News for October 2013
Let There Be War!
Preview the Fast-Paced Battles of Warhammer: Diskwars
Warhammer: Diskwars | Published 11 October 2013

“All the manifold events of a long and bloody history have led to this crucial point. The races of the world stand upon the brink.”
    –Warhammer, “An Age of War”

In August, we announced the upcoming release of Warhammer: Diskwars. This ferocious, fast-paced tabletop wargame allows two to four players to contest tumultuous battles with some of the Old World’s mightiest heroes and most iconic units.

These heroes and units are represented by the game’s distinctive, two-sided disks, and as you wage your battles, you and your foes flip disks end-over-end to maneuver them across the battlefield. Early skirmishes are full of feints, retreats, and sudden charges. Then, at the end of the round, if any two enemy disks overlap each other, they must fight!

Today, we’ll take a closer look at the action, diving into the heart of the game’s conflict with a look at troop movement, pinning, and combat!

You Are the Commander

In Warhammer: Diskwars, you are the commander of your army, and as the tides of battle shift, you must respond swiftly and decisively.

Each standard game round begins with the Activation Phase, in which you gain the opportunity to outwit your rival. Each player comes to battle with a hand of command cards. The number of command cards a player may bring to the table is limited by his choice of heroes and by game restrictions that decree no player may choose more than one copy of a single command card by title. Most important, though, is the fact that these command cards each feature a number in the upper left corner that indicates the number of units you can activate, as well as a strategy halfway down the left of the card. Your strategy determines the order in which you and you foe will move your forces.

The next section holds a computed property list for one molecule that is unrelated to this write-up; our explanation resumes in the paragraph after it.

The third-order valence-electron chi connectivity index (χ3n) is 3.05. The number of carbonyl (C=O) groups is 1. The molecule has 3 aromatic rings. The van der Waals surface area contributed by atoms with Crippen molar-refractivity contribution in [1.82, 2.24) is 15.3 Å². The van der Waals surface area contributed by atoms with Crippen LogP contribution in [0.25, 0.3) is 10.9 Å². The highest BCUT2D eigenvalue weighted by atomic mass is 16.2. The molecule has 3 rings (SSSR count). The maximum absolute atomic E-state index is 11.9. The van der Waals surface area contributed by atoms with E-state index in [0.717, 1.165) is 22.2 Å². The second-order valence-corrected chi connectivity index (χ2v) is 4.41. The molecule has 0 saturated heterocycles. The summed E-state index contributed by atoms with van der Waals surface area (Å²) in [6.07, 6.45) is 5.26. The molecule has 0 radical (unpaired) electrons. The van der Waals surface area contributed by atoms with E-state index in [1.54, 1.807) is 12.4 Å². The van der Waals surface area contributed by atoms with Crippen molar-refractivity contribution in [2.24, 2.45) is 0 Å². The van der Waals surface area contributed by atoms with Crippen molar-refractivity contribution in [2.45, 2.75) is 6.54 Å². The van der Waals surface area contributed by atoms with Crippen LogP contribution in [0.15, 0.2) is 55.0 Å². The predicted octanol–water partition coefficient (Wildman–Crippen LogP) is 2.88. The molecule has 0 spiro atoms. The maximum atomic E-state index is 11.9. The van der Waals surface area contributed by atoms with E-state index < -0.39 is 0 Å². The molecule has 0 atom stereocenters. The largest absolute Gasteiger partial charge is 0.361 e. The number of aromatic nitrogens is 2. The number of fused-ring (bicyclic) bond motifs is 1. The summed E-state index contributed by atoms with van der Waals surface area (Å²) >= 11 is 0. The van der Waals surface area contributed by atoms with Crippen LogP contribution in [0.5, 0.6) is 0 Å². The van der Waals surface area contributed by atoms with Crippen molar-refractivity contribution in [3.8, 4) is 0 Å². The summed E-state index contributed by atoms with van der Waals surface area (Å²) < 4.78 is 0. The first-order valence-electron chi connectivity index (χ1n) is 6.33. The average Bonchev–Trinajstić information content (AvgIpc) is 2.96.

As indicated by the diagram above, players resolve bold cards before steady cards, steady cards before devious cards, and devious cards before bold cards. Slow cards are resolved last.

In addition to determining when and how many units you’ll activate, many command cards also offer unique benefits. For example, Arcane Attack deals a random amount of magical damage to a disk within medium range of your caster, while Push allows you to empower a disk, making it more powerful for the duration of the round.

Each disk you activate can take one of four basic actions:

  • Move: You can flip the disk end-over-end any number of times up to its movement value. You can move over your own disks if you choose, though in some cases that will cause them damage. If your disk passes over an enemy unit, it must stop its movement and is then pinning that unit. We’ll review unit movement more closely below.
  • Resolve a focus ability: Disks with the  symbol are able to trigger special abilities. Each of these special abilities is unique and presents its own tactical value.
  • Make a ranged attack: Some disks have a ranged attack, marked by the  symbol. When you activate one of these disks, you can choose to make a ranged attack by rolling battle dice against any enemy disk within range. We’ll look at ranged combat more closely in a future article.
  • Pass: You can choose to activate your disk to have it do nothing.

Once your disk has taken its action, you place an activation token on it, marking that it has activated in the current round. You cannot activate disks that have activation tokens on them, nor disks that are pinned by other disks.

After all players finish activating the number of units indicated by their command cards, they select new command cards, determine a new resolution order, and activate more units. This process repeats until no player has any units left to activate.

Seize the Battlefield

As mentioned earlier, players in Warhammer: Diskwars maneuver their units across the battlefield by flipping them end over end any number of times up to their movement values.